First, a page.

By Michael Tomberlin
It’s not the first time a groundbreaking has been held for a new stadium next to the Birmingham-Jefferson Convention Complex, but officials on Thursday vowed it’s the last one.
“This is my third groundbreaking for this facility,” said Valerie Abbott, president of the Birmingham City Council. “This one is going to stick. The reason is because of teamwork.”
That teamwork was evident as leadership from Birmingham, Jefferson County, the Alabama Legislature, UAB and corporate leaders joined together to break ground on the $175 million stadium on the east side of the BJCC.
Tad Snider, CEO and executive director of the BJCC, said this groundbreaking was different.
“We’re actually moving forward this time,” he said. “Yes, it’s a groundbreaking. Yes, we’ve done this before. But it’s the first time money has been in the bank.”
The stadium is expected to be completed in time for the opening ceremonies of the World Games in summer 2021. Later that year, UAB will begin playing its home football games in the venue. Other sporting events and entertainment productions are also expected to be held there.
“Having a stadium like this is so great for the fans,” said Mark Ingram, UAB athletic director. He said the facility builds on the momentum of the football team winning the Conference USA title this year and helps in recruiting both students and student athletes to UAB.
The current design is for a stadium with seating for up to 55,000. Officials said the design will be tweaked up until vertical construction begins.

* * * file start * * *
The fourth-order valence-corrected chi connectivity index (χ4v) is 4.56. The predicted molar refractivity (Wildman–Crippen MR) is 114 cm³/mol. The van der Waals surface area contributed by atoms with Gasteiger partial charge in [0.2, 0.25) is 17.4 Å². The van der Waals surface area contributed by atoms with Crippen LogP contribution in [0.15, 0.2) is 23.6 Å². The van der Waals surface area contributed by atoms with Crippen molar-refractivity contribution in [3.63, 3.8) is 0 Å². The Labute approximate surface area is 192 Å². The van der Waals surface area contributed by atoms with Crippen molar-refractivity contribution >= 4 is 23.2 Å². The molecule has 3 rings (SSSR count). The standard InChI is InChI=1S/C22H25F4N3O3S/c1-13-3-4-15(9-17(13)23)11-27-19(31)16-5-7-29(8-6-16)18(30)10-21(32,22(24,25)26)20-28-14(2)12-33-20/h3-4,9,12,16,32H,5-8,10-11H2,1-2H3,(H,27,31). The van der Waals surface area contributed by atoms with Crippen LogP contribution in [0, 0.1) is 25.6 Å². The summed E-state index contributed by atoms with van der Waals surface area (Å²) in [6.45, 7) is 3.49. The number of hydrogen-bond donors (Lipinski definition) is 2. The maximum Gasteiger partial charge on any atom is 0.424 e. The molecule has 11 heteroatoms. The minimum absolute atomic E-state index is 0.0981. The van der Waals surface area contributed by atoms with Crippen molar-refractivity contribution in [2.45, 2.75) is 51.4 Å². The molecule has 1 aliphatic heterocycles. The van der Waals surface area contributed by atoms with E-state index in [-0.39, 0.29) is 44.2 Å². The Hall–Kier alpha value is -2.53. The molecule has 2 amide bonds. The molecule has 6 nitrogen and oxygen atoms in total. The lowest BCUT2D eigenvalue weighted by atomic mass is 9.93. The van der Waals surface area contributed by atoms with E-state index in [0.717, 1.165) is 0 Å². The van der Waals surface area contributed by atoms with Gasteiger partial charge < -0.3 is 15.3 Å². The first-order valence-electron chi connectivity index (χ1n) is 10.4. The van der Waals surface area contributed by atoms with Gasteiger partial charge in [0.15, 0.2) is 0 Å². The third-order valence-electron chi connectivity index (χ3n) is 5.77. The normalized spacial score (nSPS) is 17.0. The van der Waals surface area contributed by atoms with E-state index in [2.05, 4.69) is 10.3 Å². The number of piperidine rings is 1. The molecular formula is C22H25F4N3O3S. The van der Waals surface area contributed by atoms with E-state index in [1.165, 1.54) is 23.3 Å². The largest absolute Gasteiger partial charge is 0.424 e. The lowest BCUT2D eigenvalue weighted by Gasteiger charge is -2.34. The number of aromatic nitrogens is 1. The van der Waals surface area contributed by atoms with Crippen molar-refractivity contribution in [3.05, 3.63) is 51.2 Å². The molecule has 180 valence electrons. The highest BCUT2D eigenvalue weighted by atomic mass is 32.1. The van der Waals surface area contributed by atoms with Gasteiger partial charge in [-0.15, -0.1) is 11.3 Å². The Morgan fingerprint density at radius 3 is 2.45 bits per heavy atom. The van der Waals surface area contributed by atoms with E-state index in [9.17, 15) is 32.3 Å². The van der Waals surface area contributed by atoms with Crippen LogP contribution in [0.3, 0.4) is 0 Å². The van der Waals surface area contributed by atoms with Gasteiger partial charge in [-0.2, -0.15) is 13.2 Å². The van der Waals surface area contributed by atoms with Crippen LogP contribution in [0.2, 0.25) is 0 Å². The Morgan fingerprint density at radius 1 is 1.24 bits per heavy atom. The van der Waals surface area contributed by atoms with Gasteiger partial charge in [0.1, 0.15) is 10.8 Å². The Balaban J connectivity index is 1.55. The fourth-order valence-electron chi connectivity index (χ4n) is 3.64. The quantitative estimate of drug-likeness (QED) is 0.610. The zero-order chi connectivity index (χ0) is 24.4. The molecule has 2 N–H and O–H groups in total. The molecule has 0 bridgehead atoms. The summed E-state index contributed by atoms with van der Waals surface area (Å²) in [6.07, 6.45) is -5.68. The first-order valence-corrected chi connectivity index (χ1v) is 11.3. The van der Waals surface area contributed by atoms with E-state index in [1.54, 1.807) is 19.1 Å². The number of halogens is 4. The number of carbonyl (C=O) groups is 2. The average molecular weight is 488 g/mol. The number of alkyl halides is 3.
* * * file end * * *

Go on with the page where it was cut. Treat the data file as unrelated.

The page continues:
Dr. Ray Watts, president of UAB, said the stadium will have an even bigger role to play for the entire region.
“This stadium will be the home stadium for the UAB Blazers but on 350 some-odd other days, it’s going to be a great attribute for the city of Birmingham,” he said. “This is going to be finest facility of its kind in the state of Alabama. And with the renovation of the arena and the entire complex, I, too, believe that this is probably the most important economic development project in the city of Birmingham today.”
That’s what Birmingham Mayor Randall Woodfin likes to hear.
“When we look at other cities and when they invest in big things like this, this is a positive economic development ripple for commercial development as well as residential development for not only this area, but for other areas of town,” Woodfin said. “People need to look for our city to continue to be intentional about commercial development and residential development throughout our entire city.”
Snider believes those ripples will come but he acknowledged a challenge will be managing the construction of the stadium, the $123 million renovation and expansion of Legacy Arena and other BJCC upgrades and renovation of the Sheraton Birmingham – all while the massive bridge replacement project of Interstate 59/30 through downtown takes place.
“These are two big cornerstone projects and the ability to make some upgrades and investment to the existing convention center,” Snider said. “It’s a gamechanger for everybody.”
He said the 2019 event calendar at the BJCC is full and that it will be important to communicate to the public that the BJCC will continue to operate and the businesses at Uptown Entertainment District and Topgolf will continue to stay open and need the support of customers.
“We need to keep doing what we do so it feeds them as well,” Snider said.
Woodfin said the stadium will stand as a testament to what is possible when the different entities in the metro area work together.
“This is transformational,” he said. “This groundbreaking represents so many things, but the biggest thing it represents is what happens when cooperation works.
“I am just so happy for Birmingham,” he added. “I am happy for our region. This is a big moment for us.”
Jimmie Stephens, president of the Jefferson County Commission, shared in the optimism.
“I can’t think of a better time or a better place than right now to live in Jefferson County and Birmingham, Alabama,” he said. “The future is so bright.”
While the focus is on the future, those like Abbott couldn’t help but look back.
“I was in my 20s when we first started talking about this,” she said of the stadium. “So, we have waited a long, long time.”